Users should also have a wide variety of options for future additions, including fire alarms, intrusion detection, CCTV, biometrics and others as required. Security is also an important consideration. The controller platform must be capable of operating with fully trusted connections from host to controller to reader. All reader/controllers and IO modules should also feature security capabilities such as an on-board encrypted Hi-O communication bus, as well as elements including 12/24VDC lock support, mounting options, and plug-and-play IO modules that extend IO at and behind the door.
Wireless intelligent locksets are the first step to untethered connectivity in this networked access control environment. These devices will become more prevalent as new lower-cost, energy-efficient models are introduced to the market. Since there will be no need to run wiring to a door, this will provide a cost-effective alternative to wired access control on any opening.
Along with the move to wireless electronic locks, we also will see the advent of mobile access control with phones and other smart devices that can act as trusted credentials. By using interoperable, open-architecture IP-based intelligent controllers, users will have a broad range of both basic and wireless intelligent readers to choose from, that provide access to multiple credential technologies.
Mobile phones working with wireless electronic locks will deliver valuable security and user convenience benefits, today and in the future.The first step is to simply replicate the existing card model: phones receive digital keys, and users present their phones to door readers in much the same way they now present ID badges. Identity information is communicated to the reader, which passes it to the existing access control system, which makes the decision to unlock the door based on a pre-defined set of access rights. This model provides a safer and more convenient way to provision, monitor and modify credential security parameters, temporarily issue credentials as needed and cancel credentials when they are lost or stolen.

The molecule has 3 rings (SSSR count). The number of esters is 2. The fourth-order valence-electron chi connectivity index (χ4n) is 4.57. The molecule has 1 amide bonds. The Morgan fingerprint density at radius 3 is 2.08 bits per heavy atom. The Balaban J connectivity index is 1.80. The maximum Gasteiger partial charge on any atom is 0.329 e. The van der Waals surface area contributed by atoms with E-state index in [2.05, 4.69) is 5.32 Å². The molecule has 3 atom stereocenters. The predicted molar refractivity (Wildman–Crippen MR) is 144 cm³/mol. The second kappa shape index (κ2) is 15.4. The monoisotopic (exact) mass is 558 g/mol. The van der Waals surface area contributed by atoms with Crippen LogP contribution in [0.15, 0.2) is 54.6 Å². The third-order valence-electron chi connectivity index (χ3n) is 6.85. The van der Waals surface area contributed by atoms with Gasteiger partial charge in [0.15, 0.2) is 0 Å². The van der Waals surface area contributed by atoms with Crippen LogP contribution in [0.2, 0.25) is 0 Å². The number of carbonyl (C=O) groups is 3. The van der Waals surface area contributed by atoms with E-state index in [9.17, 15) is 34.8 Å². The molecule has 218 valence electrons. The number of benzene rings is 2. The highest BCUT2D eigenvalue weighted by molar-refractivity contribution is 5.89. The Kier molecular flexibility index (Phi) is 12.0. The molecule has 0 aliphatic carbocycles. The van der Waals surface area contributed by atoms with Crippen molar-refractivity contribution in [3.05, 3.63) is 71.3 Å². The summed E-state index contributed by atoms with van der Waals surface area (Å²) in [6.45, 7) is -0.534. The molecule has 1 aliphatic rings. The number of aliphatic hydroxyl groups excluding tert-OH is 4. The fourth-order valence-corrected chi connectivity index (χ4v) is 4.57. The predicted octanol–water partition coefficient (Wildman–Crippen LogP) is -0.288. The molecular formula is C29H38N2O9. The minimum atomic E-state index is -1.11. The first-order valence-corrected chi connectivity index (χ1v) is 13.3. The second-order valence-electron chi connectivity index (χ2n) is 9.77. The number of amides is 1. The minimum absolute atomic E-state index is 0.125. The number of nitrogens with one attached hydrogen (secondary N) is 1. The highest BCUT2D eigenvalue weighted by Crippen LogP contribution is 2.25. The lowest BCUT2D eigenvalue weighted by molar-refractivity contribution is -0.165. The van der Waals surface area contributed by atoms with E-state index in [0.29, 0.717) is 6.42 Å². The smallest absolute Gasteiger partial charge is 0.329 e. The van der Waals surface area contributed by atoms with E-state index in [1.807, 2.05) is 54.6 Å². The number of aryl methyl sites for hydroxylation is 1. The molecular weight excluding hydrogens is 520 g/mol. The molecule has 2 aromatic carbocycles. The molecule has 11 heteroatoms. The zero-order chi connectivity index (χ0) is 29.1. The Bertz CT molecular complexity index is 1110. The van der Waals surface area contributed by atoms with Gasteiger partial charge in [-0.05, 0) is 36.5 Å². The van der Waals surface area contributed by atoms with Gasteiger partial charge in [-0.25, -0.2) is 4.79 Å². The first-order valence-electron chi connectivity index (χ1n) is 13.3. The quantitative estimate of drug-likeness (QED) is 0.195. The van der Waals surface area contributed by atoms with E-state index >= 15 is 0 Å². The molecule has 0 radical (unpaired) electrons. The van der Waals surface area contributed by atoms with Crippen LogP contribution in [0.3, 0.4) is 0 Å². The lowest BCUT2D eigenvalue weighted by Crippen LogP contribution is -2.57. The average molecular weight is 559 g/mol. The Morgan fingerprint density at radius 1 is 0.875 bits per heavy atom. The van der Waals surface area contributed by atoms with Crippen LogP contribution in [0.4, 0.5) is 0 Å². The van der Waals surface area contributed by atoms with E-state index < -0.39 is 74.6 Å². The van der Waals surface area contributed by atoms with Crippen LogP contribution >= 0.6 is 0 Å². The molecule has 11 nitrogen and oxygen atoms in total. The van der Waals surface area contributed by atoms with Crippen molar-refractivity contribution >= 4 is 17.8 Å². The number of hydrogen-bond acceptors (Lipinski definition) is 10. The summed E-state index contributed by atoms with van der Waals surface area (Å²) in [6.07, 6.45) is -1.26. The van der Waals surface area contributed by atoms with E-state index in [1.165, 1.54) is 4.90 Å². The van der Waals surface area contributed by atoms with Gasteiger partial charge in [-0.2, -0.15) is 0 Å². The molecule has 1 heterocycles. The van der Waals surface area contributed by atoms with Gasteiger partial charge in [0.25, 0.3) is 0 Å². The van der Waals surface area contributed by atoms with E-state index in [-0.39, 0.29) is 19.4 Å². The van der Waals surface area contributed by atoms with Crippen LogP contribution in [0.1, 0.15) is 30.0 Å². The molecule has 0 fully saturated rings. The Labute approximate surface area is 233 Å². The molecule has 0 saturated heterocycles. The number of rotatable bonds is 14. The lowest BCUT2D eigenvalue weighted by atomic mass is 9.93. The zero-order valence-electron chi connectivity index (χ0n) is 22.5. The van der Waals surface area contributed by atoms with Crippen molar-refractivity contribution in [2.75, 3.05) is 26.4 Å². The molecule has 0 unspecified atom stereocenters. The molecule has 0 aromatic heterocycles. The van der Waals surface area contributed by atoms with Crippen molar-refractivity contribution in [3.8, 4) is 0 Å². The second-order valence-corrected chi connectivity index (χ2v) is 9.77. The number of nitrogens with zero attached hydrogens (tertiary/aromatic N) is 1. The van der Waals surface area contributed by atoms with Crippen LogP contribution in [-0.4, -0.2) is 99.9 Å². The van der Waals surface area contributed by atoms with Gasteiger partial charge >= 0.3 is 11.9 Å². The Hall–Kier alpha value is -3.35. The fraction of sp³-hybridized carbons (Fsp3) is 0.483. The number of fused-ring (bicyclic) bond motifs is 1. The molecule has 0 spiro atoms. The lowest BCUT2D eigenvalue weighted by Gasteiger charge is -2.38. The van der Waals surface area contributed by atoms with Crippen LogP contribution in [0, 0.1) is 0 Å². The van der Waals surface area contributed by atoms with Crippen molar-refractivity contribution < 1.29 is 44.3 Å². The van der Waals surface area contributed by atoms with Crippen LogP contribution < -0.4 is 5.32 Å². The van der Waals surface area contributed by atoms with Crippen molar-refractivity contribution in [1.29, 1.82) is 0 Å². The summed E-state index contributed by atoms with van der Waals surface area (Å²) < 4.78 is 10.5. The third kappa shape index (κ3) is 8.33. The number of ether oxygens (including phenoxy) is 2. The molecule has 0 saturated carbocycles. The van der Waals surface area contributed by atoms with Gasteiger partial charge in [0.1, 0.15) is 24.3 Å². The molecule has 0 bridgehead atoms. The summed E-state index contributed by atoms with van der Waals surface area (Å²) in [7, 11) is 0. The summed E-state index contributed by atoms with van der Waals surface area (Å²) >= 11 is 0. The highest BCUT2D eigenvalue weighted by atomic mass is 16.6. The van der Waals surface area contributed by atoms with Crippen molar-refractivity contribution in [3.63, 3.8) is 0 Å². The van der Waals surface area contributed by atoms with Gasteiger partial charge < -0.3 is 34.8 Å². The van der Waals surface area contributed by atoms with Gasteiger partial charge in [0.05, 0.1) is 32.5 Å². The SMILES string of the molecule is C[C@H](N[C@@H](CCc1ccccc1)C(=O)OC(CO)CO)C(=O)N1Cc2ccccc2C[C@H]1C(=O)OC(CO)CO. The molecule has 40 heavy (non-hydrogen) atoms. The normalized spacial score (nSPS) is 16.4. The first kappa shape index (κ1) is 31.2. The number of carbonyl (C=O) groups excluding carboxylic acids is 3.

Beyond this simple card emulation model, the next step is to leverage the smartphone's on-board intelligence and network connectivity to complete most of the tasks now performed by the traditional access control system's card readers and servers or panels. The mobile device will leverage its wireless connection be the key, processor, and rules engine for making access control decisions. This will initiate a paradigm reversal, sometimes referred to as duality, in which mobile devices carrying credentials become the access decision-makers, rather than an access control system, and doors become the ID "badges," rather than the cards. This duality concept will eliminate the need for deploying readers (and locks) with any significant intelligence or connections to backend servers through physical cabling. All that will be required is stand-alone electronic locks that can recognize a mobile device's encrypted "open" command and then operate under a pre-defined set of access rules.
Using mobile devices as trusted credentials will dramatically reduce access control deployment costs, and the industry will begin securing interior doors, filing cabinets, storage units and other areas where it has been prohibitively expensive to install a traditional wired infrastructure. There will be a mixed infrastructure environment of wired, wireless and disconnected locks, and new ways for end-users to economically deploy access control across a larger percentage of a facility's total openings.
IP-based access control is well on its way to widespread adoption, and is expected to drive continued growth in shipments of electronic locking solutions. This will be a game-changing paradigm shift that enables us to secure far more doors electronically than was ever before possible, using a combination of wired, wireless and disconnected locks, basic and wireless intelligent readers, and multiple credential technologies.